Dr. Sharon Block is a professor of history at the University of California, Irvine who received her M.A./A.B. at the University of Pennsylvania and her Ph.D. at Princeton University. Her historical research has investigated the lives of non-traditional historical subjects in the eighteenth and early nineteenth centuries.
Block is the author of Rape and Sexual Power in Early America (UNC Press, 2006) which investigates how colonial men used their social, racial, and economic powers to coerce sex from women with relative impunity. Block’s work on eighteenth-century sexual violence continues to be meaningful in the #MeToo era. Her most recent book, Colonial Complexions: Race and Bodies in Eighteenth-Century America (University of Pennsylvania Press, 2018), explores how American colonists made racism seem natural through daily descriptions of physical appearance. Block has written numerous scholarly essays on sexuality, race, slavery, and women’s history, as well as digital humanities. In 2006, she was the first historian to apply new data mining technologies to historical sources. This led to multiple articles on colonial and women’s history, including data-mining 80,000 eighteenth-century newspaper articles and evaluating the place of women’s history in a half million abstracts of historical publications. She is also a co-editor of the textbook anthology, Major Problems in American Women’s History (Cengage 2013).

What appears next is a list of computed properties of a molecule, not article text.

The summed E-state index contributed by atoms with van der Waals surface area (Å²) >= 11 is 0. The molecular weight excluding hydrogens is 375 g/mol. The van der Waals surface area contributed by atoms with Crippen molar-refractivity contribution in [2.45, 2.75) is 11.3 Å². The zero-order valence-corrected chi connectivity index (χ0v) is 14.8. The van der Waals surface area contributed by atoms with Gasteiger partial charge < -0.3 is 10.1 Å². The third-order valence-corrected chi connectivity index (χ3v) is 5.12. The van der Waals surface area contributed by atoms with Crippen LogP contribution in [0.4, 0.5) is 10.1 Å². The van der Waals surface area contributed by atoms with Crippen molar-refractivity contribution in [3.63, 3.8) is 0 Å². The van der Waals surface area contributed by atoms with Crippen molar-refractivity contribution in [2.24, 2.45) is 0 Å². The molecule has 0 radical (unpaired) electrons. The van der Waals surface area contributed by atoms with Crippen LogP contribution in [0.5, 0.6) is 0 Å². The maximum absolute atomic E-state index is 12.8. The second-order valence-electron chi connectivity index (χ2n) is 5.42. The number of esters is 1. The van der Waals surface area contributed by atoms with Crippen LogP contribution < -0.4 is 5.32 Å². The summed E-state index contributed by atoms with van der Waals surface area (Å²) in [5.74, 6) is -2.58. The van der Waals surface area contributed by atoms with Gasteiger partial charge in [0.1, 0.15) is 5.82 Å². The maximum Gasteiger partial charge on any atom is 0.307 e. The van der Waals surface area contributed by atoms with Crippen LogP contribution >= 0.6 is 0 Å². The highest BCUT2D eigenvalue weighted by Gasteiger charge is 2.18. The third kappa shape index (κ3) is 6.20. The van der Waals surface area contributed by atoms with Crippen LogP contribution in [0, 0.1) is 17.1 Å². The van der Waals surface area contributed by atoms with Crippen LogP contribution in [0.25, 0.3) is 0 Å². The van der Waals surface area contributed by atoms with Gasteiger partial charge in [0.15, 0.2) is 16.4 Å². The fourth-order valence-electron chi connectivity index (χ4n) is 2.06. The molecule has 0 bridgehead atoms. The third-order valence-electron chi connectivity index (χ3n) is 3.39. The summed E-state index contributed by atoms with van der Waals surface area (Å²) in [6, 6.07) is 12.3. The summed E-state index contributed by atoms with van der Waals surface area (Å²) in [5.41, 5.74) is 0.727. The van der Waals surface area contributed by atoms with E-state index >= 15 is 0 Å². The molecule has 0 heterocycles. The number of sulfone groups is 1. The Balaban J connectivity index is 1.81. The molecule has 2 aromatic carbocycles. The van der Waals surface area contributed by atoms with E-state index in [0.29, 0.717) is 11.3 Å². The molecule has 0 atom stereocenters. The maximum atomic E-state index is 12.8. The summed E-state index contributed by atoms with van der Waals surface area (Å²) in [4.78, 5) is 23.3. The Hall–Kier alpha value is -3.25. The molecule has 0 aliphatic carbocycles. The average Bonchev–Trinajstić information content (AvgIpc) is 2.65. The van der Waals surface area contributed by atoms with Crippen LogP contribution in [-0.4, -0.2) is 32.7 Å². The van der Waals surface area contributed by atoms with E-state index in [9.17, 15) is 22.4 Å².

Block has also focused much of her academic career on diversity, equity and inclusion in higher education. She appeared in a 2002 New York Times article on the challenges of childbearing in academia with her first child while pregnant with her second. The two children she had on the tenure track are now both taller than she is.